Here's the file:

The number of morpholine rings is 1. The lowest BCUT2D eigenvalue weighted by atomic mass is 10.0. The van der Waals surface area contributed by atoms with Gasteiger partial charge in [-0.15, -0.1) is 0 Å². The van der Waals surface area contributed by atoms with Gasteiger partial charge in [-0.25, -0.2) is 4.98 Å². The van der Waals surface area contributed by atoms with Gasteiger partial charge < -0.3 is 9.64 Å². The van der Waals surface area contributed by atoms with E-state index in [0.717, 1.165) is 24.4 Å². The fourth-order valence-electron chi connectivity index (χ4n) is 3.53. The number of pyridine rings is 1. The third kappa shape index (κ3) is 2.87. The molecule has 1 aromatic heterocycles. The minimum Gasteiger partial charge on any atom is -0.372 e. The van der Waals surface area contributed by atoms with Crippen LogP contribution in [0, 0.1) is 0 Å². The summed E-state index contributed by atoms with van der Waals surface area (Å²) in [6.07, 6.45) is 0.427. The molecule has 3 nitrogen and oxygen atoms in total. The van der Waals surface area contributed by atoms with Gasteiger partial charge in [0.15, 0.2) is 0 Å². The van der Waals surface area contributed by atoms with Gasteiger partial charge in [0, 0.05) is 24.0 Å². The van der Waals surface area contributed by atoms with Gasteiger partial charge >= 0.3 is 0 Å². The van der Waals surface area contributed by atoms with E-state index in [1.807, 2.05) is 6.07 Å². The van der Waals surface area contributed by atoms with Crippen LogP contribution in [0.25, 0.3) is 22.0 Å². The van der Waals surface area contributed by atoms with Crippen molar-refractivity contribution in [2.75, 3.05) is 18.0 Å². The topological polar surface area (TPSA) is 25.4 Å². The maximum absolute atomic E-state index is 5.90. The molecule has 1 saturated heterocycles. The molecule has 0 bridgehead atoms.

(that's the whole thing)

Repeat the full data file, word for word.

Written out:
The number of morpholine rings is 1. The lowest BCUT2D eigenvalue weighted by atomic mass is 10.0. The van der Waals surface area contributed by atoms with Gasteiger partial charge in [-0.15, -0.1) is 0 Å². The van der Waals surface area contributed by atoms with Gasteiger partial charge in [-0.25, -0.2) is 4.98 Å². The van der Waals surface area contributed by atoms with Gasteiger partial charge < -0.3 is 9.64 Å². The van der Waals surface area contributed by atoms with E-state index in [0.717, 1.165) is 24.4 Å². The fourth-order valence-electron chi connectivity index (χ4n) is 3.53. The number of pyridine rings is 1. The third kappa shape index (κ3) is 2.87. The molecule has 1 aromatic heterocycles. The minimum Gasteiger partial charge on any atom is -0.372 e. The van der Waals surface area contributed by atoms with Crippen LogP contribution in [0, 0.1) is 0 Å². The summed E-state index contributed by atoms with van der Waals surface area (Å²) in [6.07, 6.45) is 0.427. The molecule has 3 nitrogen and oxygen atoms in total. The van der Waals surface area contributed by atoms with Gasteiger partial charge in [0.15, 0.2) is 0 Å². The van der Waals surface area contributed by atoms with Gasteiger partial charge in [0, 0.05) is 24.0 Å². The van der Waals surface area contributed by atoms with Gasteiger partial charge >= 0.3 is 0 Å². The van der Waals surface area contributed by atoms with E-state index in [1.807, 2.05) is 6.07 Å². The van der Waals surface area contributed by atoms with Crippen LogP contribution in [0.25, 0.3) is 22.0 Å². The van der Waals surface area contributed by atoms with Crippen molar-refractivity contribution in [2.75, 3.05) is 18.0 Å². The topological polar surface area (TPSA) is 25.4 Å². The maximum absolute atomic E-state index is 5.90. The molecule has 1 saturated heterocycles. The molecule has 0 bridgehead atoms.